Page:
Internet Pioneer Thinks This Obscure Mathematician Is Bitcoin Creator Satoshi Nakamoto
Over the last 11 or so years, Bitcoin (BTC) has increased significantly in price, as well as publicity among wide public, as more people start realizing what the largest cryptocurrency is. The public, however, still has no clear idea about Bitcoin’s creator — the person or group of people behind the pseudonym Satoshi Nakamoto. Veteran technology expert, sociologist and philosopher Ted Nelson suggests he knows who Nakamoto is, but it is not any of the usual people theorized in the crypto community.
Nelson thinks that Nakamoto is Princeton graduate and salutatorian Shinichi Mochizuki, he opined. “Does he speak good English? You bet your ass,” Nelson said, pulling from the Japanese mathematician’s salutatorian rank. Nelson revealed his theory in a 2013 YouTube video and confirmed that his viewpoint has not changed since then.
A person or entity operating under the pseudonym Satoshi Nakamoto published the written framework for Bitcoin in 2008, and the project went live in early 2009. A number of people worked on Bitcoin in those early days, communicating with Nakamoto via messaging and email correspondence until roughly 2011, when he ceased contact and disappeared.
Nakamoto sent an April 2011 email to one of the people working on Bitcoin at the time, explaining “I’ve moved on to other things,” adding that Bitcoin had enough support to continue without him.
Different theories point to Nick Szabo, Craig Wright, the late Hal Finney and some others as possible Bitcoin inventors. One of the most recent theories gaining momentum posits British cryptographer Adam Back as Nakamoto.
Famous programmer and businessman John McAfee also said several times that he knows who Nakamoto is, pointing toward a group of people instead of a solo act, although he credits one person as the white paper’s author. At one point in 2019, McAfee was going to disclose the secret but has since changed his tune.
Mochizuki obtained his PhD at Princeton in three years and now “teaches mathematics only in Japanese at the University of Kyoto,” Nelson said, according to the last time he checked Mochizuki’s current activity.
Nelson, however, would not give odds on the likelihood that his Nakamoto theory is correct. I don’t give odds — there’s Bayesian inference, but, you know, no way in hell,” he said.
“As I said in the video, everybody else is looking under the street lights at famous cryptographers,” Nelson explained.
“He is a Newton-level genius as far as mathematics is concerned,” Nelson noted, comparing Mochizuki to the well-known historical figure Isaac Newton. Seminars are held on his work but he doesn’t attend them,” Nelson said about Mochizuki.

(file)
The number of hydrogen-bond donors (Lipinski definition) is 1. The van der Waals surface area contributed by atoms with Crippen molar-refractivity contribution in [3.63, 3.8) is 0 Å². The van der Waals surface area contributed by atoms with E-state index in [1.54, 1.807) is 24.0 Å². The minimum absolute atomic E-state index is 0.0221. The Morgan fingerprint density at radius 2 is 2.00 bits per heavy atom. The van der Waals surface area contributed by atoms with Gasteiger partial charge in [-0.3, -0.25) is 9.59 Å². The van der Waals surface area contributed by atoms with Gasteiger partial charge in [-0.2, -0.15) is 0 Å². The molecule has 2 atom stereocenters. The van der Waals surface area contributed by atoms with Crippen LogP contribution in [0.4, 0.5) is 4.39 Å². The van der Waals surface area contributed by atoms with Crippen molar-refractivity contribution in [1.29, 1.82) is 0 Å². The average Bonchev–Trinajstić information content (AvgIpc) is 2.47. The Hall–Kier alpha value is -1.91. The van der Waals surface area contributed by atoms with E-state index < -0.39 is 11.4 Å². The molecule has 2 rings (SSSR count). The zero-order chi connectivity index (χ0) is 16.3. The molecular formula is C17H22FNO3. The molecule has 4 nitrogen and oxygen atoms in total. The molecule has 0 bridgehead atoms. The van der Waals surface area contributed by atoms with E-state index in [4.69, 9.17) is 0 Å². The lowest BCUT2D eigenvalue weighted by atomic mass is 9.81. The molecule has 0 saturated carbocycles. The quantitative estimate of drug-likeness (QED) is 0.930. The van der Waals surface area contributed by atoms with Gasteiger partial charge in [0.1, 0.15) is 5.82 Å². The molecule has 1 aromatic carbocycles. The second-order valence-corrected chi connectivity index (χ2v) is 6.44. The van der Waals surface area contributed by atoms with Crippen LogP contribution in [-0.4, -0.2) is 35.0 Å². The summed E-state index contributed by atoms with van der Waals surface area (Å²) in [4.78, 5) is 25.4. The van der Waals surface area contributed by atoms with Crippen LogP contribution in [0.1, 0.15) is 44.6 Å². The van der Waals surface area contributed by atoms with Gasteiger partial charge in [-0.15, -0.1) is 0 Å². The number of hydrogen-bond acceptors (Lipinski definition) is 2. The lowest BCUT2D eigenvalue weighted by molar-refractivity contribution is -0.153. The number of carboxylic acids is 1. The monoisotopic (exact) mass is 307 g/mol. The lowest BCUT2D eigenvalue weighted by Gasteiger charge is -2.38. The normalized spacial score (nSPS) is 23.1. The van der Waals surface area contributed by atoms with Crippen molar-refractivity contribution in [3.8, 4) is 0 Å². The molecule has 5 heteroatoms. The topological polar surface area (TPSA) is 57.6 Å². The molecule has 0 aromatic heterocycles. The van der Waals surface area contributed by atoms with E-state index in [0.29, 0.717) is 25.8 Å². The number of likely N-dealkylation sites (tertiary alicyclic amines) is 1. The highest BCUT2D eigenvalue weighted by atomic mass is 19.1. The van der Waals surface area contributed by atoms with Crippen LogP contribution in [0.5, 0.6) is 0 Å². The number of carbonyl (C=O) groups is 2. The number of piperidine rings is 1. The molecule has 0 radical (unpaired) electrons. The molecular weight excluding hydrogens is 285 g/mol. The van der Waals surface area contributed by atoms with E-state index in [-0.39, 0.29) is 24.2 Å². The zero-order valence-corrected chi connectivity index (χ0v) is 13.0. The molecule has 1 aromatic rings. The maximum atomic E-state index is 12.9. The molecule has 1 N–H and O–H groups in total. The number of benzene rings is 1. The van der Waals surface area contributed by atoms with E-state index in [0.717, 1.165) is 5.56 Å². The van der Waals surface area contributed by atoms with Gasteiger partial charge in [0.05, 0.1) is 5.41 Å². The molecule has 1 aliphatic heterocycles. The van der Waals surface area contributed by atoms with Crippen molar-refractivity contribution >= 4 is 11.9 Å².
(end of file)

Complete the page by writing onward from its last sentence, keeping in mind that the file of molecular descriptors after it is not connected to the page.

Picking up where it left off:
As one of the men known for inventing hypertext — a central framework often used in computers and on the web, Nelson holds years of expertise in technology. Around seven years ago, he published a YouTube video with his conclusions on Nakamoto’s identity. “I have no further information, but the logic in that piece is still perfectly good,” Nelson noted.
“It had to be done by a single individual. That that single individual had to be a person of extraordinary thoroughness and work ethic because the pieces of Bitcoin are so well integrated.”
Nakamoto did not tout his works on traditional scholarly avenues — a clue which might assist in finding the Bitcoin creator, as Nelson stated in his 2013 video. In the same way, in 2012, Mochizuks published a work of great importance related to a math theory called the abc conjecture, using his actual name for this work. “He just threw it on the net,” Nelson said.
“He was asked to lecture on it and he refused. Instead, he just tiptoed away saying he had nothing more to say about it, just as he did in 2011 after giving the world Bitcoin.”
Nelson said he does not have a sure-fire proof that Mochizuki is Nakamoto, although the evidence he analyzed suggests such. “My conclusion that Satoshi and Mochizuki-san are the same is consistent, plausible and, I believe, compelling,” Nelson said at the video’s conclusion, adding “san” to the Japanese name — a title similar to Mr. or Mrs., added for respect.
The topic of Nakamoto’s identity pops up in the crypto community regularly, gaining momentum whenever any new bit of information appears possibly relating to the situation.
Most recently, an old Bitcoin wallet, which was kept untouched for over ten years, showed transaction activity on the blockchain. Crypto enthusiasts speculated if Nakamoto came back to use the wallet, although expert comments suggest otherwise.